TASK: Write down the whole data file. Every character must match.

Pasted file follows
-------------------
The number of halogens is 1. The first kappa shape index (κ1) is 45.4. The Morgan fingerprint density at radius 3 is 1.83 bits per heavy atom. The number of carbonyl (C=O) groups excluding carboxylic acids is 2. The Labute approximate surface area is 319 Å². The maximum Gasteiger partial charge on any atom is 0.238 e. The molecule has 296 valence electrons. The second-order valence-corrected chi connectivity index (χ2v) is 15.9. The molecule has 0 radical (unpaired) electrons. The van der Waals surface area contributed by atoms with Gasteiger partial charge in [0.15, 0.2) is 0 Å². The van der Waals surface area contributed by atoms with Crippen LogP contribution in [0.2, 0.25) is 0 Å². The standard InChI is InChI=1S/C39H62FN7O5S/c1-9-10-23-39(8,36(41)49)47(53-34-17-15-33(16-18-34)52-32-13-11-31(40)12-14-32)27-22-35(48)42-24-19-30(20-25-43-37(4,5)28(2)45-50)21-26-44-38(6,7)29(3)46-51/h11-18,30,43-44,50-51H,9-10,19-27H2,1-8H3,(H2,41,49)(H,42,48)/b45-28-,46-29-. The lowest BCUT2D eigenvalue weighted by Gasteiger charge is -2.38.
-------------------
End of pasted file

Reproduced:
The number of halogens is 1. The first kappa shape index (κ1) is 45.4. The Morgan fingerprint density at radius 3 is 1.83 bits per heavy atom. The number of carbonyl (C=O) groups excluding carboxylic acids is 2. The Labute approximate surface area is 319 Å². The maximum Gasteiger partial charge on any atom is 0.238 e. The molecule has 296 valence electrons. The second-order valence-corrected chi connectivity index (χ2v) is 15.9. The molecule has 0 radical (unpaired) electrons. The van der Waals surface area contributed by atoms with Gasteiger partial charge in [0.15, 0.2) is 0 Å². The van der Waals surface area contributed by atoms with Crippen LogP contribution in [0.2, 0.25) is 0 Å². The standard InChI is InChI=1S/C39H62FN7O5S/c1-9-10-23-39(8,36(41)49)47(53-34-17-15-33(16-18-34)52-32-13-11-31(40)12-14-32)27-22-35(48)42-24-19-30(20-25-43-37(4,5)28(2)45-50)21-26-44-38(6,7)29(3)46-51/h11-18,30,43-44,50-51H,9-10,19-27H2,1-8H3,(H2,41,49)(H,42,48)/b45-28-,46-29-. The lowest BCUT2D eigenvalue weighted by Gasteiger charge is -2.38.